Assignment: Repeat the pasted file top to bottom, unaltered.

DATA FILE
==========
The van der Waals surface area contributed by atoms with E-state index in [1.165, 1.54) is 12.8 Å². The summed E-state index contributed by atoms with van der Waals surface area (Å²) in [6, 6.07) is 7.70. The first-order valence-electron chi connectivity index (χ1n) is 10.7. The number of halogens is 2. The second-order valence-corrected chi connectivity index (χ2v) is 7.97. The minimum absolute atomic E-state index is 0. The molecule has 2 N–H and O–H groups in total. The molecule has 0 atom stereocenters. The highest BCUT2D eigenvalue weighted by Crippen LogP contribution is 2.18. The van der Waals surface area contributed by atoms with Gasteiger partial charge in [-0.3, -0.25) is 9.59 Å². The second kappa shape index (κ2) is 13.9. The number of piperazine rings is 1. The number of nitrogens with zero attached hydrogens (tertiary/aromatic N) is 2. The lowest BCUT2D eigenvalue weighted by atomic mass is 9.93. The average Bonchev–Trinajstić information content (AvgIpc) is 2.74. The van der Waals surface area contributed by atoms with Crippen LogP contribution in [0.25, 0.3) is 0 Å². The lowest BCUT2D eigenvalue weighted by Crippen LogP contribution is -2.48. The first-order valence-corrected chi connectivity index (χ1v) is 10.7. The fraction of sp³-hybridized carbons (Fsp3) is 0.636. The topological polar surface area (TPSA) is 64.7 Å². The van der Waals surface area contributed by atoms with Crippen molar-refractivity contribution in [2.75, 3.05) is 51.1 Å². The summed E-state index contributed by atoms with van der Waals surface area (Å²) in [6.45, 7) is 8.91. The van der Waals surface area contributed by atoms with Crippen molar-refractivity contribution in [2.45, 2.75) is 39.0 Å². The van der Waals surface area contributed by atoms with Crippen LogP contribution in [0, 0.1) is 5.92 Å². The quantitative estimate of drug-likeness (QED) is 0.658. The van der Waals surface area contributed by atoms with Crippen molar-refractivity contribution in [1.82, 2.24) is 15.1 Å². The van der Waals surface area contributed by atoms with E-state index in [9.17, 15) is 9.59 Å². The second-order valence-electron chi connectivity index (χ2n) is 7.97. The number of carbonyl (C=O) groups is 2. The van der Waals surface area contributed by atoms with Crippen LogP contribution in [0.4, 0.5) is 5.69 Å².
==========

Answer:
The van der Waals surface area contributed by atoms with E-state index in [1.165, 1.54) is 12.8 Å². The summed E-state index contributed by atoms with van der Waals surface area (Å²) in [6, 6.07) is 7.70. The first-order valence-electron chi connectivity index (χ1n) is 10.7. The number of halogens is 2. The second-order valence-corrected chi connectivity index (χ2v) is 7.97. The minimum absolute atomic E-state index is 0. The molecule has 2 N–H and O–H groups in total. The molecule has 0 atom stereocenters. The highest BCUT2D eigenvalue weighted by Crippen LogP contribution is 2.18. The van der Waals surface area contributed by atoms with Gasteiger partial charge in [-0.3, -0.25) is 9.59 Å². The second kappa shape index (κ2) is 13.9. The number of piperazine rings is 1. The number of nitrogens with zero attached hydrogens (tertiary/aromatic N) is 2. The lowest BCUT2D eigenvalue weighted by atomic mass is 9.93. The average Bonchev–Trinajstić information content (AvgIpc) is 2.74. The van der Waals surface area contributed by atoms with Crippen LogP contribution in [0.25, 0.3) is 0 Å². The lowest BCUT2D eigenvalue weighted by Crippen LogP contribution is -2.48. The first-order valence-corrected chi connectivity index (χ1v) is 10.7. The fraction of sp³-hybridized carbons (Fsp3) is 0.636. The topological polar surface area (TPSA) is 64.7 Å². The van der Waals surface area contributed by atoms with Crippen molar-refractivity contribution in [2.75, 3.05) is 51.1 Å². The summed E-state index contributed by atoms with van der Waals surface area (Å²) in [6.45, 7) is 8.91. The van der Waals surface area contributed by atoms with Crippen molar-refractivity contribution in [2.45, 2.75) is 39.0 Å². The van der Waals surface area contributed by atoms with Crippen LogP contribution in [0, 0.1) is 5.92 Å². The quantitative estimate of drug-likeness (QED) is 0.658. The van der Waals surface area contributed by atoms with Crippen molar-refractivity contribution in [1.82, 2.24) is 15.1 Å². The van der Waals surface area contributed by atoms with E-state index in [9.17, 15) is 9.59 Å². The second-order valence-electron chi connectivity index (χ2n) is 7.97. The number of carbonyl (C=O) groups is 2. The van der Waals surface area contributed by atoms with Crippen LogP contribution in [0.4, 0.5) is 5.69 Å².